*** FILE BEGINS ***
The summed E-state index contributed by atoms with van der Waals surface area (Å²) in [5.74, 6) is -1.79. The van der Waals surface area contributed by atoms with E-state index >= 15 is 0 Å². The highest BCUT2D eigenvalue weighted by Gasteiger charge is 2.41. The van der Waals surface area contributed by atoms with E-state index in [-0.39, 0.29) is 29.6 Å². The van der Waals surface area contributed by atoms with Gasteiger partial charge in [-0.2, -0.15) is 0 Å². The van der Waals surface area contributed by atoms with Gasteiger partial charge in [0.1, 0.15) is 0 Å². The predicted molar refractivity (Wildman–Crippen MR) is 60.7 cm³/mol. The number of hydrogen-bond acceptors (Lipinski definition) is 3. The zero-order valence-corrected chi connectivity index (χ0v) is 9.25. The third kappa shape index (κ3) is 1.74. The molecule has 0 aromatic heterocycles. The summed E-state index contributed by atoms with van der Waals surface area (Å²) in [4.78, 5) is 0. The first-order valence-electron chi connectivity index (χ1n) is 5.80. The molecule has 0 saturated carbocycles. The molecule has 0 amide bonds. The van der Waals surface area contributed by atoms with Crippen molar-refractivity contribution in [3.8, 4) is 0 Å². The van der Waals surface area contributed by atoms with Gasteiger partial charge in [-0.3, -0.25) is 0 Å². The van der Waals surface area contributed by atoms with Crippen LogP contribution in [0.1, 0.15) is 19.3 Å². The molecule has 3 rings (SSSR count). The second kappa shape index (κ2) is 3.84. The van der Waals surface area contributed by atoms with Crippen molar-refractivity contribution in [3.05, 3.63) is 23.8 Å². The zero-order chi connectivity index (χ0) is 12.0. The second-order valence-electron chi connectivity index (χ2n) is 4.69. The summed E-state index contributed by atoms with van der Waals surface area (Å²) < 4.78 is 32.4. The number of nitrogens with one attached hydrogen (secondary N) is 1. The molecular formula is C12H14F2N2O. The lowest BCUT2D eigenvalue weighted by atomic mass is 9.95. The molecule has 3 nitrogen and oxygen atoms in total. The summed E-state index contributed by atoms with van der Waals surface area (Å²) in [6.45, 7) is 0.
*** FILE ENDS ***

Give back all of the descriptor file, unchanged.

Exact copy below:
The summed E-state index contributed by atoms with van der Waals surface area (Å²) in [5.74, 6) is -1.79. The van der Waals surface area contributed by atoms with E-state index >= 15 is 0 Å². The highest BCUT2D eigenvalue weighted by Gasteiger charge is 2.41. The van der Waals surface area contributed by atoms with E-state index in [-0.39, 0.29) is 29.6 Å². The van der Waals surface area contributed by atoms with Gasteiger partial charge in [-0.2, -0.15) is 0 Å². The van der Waals surface area contributed by atoms with Gasteiger partial charge in [0.1, 0.15) is 0 Å². The predicted molar refractivity (Wildman–Crippen MR) is 60.7 cm³/mol. The number of hydrogen-bond acceptors (Lipinski definition) is 3. The zero-order valence-corrected chi connectivity index (χ0v) is 9.25. The third kappa shape index (κ3) is 1.74. The molecule has 0 aromatic heterocycles. The summed E-state index contributed by atoms with van der Waals surface area (Å²) in [4.78, 5) is 0. The first-order valence-electron chi connectivity index (χ1n) is 5.80. The molecule has 0 saturated carbocycles. The molecule has 0 amide bonds. The van der Waals surface area contributed by atoms with Crippen molar-refractivity contribution in [3.8, 4) is 0 Å². The van der Waals surface area contributed by atoms with Gasteiger partial charge in [-0.3, -0.25) is 0 Å². The van der Waals surface area contributed by atoms with Crippen LogP contribution in [0.1, 0.15) is 19.3 Å². The molecule has 3 rings (SSSR count). The second kappa shape index (κ2) is 3.84. The van der Waals surface area contributed by atoms with Crippen molar-refractivity contribution in [3.05, 3.63) is 23.8 Å². The zero-order chi connectivity index (χ0) is 12.0. The second-order valence-electron chi connectivity index (χ2n) is 4.69. The summed E-state index contributed by atoms with van der Waals surface area (Å²) < 4.78 is 32.4. The number of nitrogens with one attached hydrogen (secondary N) is 1. The molecular formula is C12H14F2N2O. The lowest BCUT2D eigenvalue weighted by atomic mass is 9.95. The molecule has 3 nitrogen and oxygen atoms in total. The summed E-state index contributed by atoms with van der Waals surface area (Å²) in [6.45, 7) is 0.